Capetown RacingLight-sport floatplane that’s a joy to fly
America has far more lakes than airports. By itself, my home state of Minnesota has more lakes than the entire nation has airports. Given this 50:1 advantage, floatplanes or seaplanes make a lot of sense; there are many places you can land, plus you can reach interesting locations you never considered in a land plane.
Lucky me. I’ve gotten to fly lots of light floatplanes and I get a huge smile on my face every time I launch from water or splash down in a lake. The sensation has no match in landplanes. Once you’ve flown a floatplane, you’ll forever look at flying through a new lens.
Imagine flying a mere wingspan above the water, safely|hopping over small islands and zooming down to the water’s surface on the far side, always landing directly into the wind, taxiing up to a dock or beaching on the sand or stopping to do a little fishing while standing on one float. Let me put a finer point on it: If you haven’t tried float flying before, you’re missing out on one of the truly fun things to do with an aircraft.
Two drawbacks to floatplanes are price-water-capable airplanes can easily cost more than your house-plus some loss of performance or carrying capacity. However, consider light-sport floatplanes and amphibians. They dramatically lower the price point, and some perform as well as their water-averse landplane counterparts in the LSA fleet.
Assuming you take the bait, where might you go to find the LSA float-plane experience?
Who’s Got The Floatplane?
Based in Sebring, Fla., Float Planes and Amphibs (FPNA, www.fpna.com) is an amazingly versatile light-aviation organization. They cater to floatplane enthusiasts, but the company represents a wide range of light-sport aircraft, including powered parachutes and trikes. Plus, they do training in multiple locations.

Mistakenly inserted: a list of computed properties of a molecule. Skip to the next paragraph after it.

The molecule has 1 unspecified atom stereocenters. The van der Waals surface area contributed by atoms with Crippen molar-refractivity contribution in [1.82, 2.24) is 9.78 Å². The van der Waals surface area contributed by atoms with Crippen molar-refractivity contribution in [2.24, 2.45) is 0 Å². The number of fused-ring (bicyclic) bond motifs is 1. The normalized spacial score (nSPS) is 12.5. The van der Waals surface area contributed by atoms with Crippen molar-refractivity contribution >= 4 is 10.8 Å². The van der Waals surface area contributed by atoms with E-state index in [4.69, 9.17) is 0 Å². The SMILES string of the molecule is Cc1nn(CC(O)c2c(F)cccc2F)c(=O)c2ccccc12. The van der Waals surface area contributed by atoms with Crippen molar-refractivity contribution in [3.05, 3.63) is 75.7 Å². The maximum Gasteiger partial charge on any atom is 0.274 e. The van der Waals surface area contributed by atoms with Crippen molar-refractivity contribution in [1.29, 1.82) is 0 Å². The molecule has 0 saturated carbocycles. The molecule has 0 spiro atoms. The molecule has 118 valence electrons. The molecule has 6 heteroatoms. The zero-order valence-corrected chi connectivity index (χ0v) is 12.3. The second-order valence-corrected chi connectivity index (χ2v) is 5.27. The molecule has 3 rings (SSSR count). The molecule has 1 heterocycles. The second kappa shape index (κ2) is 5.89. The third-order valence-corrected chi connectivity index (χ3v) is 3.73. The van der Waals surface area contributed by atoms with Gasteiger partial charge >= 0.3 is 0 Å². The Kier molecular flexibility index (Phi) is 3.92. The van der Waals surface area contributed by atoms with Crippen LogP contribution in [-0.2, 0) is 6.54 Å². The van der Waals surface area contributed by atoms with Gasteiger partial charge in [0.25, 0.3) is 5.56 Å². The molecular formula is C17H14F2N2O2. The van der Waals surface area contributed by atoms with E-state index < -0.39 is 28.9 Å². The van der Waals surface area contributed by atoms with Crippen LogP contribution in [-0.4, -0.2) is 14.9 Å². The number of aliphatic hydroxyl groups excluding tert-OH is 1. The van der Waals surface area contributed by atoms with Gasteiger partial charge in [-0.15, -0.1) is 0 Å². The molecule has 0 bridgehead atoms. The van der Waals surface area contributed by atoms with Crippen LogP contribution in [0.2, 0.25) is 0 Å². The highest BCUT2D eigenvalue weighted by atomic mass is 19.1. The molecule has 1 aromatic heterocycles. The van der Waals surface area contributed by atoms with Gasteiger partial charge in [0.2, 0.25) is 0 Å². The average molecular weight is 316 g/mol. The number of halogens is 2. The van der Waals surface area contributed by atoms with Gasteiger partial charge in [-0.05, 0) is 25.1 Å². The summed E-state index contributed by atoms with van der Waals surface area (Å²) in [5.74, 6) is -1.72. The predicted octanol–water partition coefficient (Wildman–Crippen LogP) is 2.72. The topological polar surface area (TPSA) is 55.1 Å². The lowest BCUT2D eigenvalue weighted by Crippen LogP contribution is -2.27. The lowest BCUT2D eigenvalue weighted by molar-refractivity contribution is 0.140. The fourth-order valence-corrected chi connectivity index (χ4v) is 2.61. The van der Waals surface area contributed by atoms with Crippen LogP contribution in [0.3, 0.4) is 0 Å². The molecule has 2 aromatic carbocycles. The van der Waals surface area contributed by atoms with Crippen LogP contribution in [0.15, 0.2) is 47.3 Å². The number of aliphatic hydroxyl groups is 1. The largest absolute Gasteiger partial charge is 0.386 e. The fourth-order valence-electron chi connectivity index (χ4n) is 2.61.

FPNA’s Capetown floatplane can be purchased for less than a hundred grand. That’s the base price, and you’ll surely find some accessories irresistible. Yet floats alone for larger GA airplanes can exceed that cost.
The Capetown is the FPNA variation of the Aeroprakt A-22, the original design from Ukraine. It’s distinctive on any ramp because of what appear to be acres of window, mostly clear, bubbled-out doors and a large skylight. Plus the fuselage aft of the cockpit is see-through. If you prefer to be surrounded by thin sheets of aluminum, the Capetown may not be your airplane. But if you like sightseeing from aloft, few airplanes hold a candle to the Capetown.
The A-22 was originally created in Ukraine by engineers trained at onetime-Communist airplane behemoth, Antonov. Aeroprakt’s youthful chief designer, Yuri Yakovlev, went from working on the largest airplanes on the planet to some of the smallest.
The Capetown’s composite Waterborne Floats were designed and built by FPNA in Sebring and married to an A-22 that had been strategically beefed up to take the punishment that water operations experience.
Using their own business model and introducing modifications for the American LSA market, FPNA receives some assemblies from Ukraine and builds other major components like the wings and float system. After this integration, FPNA is considered the manufacturer of the Capetown.
FPNA’s Capetown is an all-metal airframe with Ceconite-fabric-covered control surfaces. Its cowls and wingtips are composite. The Capetown’s floats are composite with machined aluminum amphibious gear.
As with the majority of light-sport aircraft, the Capetown is powered by the liquid-cooled, four-stroke, 100 hp Rotax 912. Now with a 2,000-hour TBO, Rotax engines have achieved an enviable reputation for reliability.
The sensation has no match in landplanes. Once you’ve flown a floatplane, you’ll forever look at flying through a new lens.
The Capetown-like its wheeled sibling, the Valor (FPNA’s rebranded version of the A-22)-offers more than massive visibility. Both versions boast one of the largest cockpits in all of light aviation at better than 50 inches wide, 10 inches wider than a Cessna 172. Behind adjustable side-by-side seats, you’ll find a fabric baggage pouch that will let you stow some fishing gear and an overnight bag or two.
As in other light-sport designs, the Capetown and Valor use full-span ailerons, often referred to as flaperons because they offer 10- or 20-degree “droop” positions while still serving their function as ailerons.
My experience with the Capetown revealed responsive slow-speed handling and benign stall characteristics. Low takeoff speeds are great for water-based operations, and handling was fluid if not fast.
I prefer a joystick, but the Capetown’s standard yoke control will be quickly familiar to most GA pilots. An optional center stick can be ordered for those who share my preference. The Valor’s and Capetown’s flap levers are centrally placed overhead.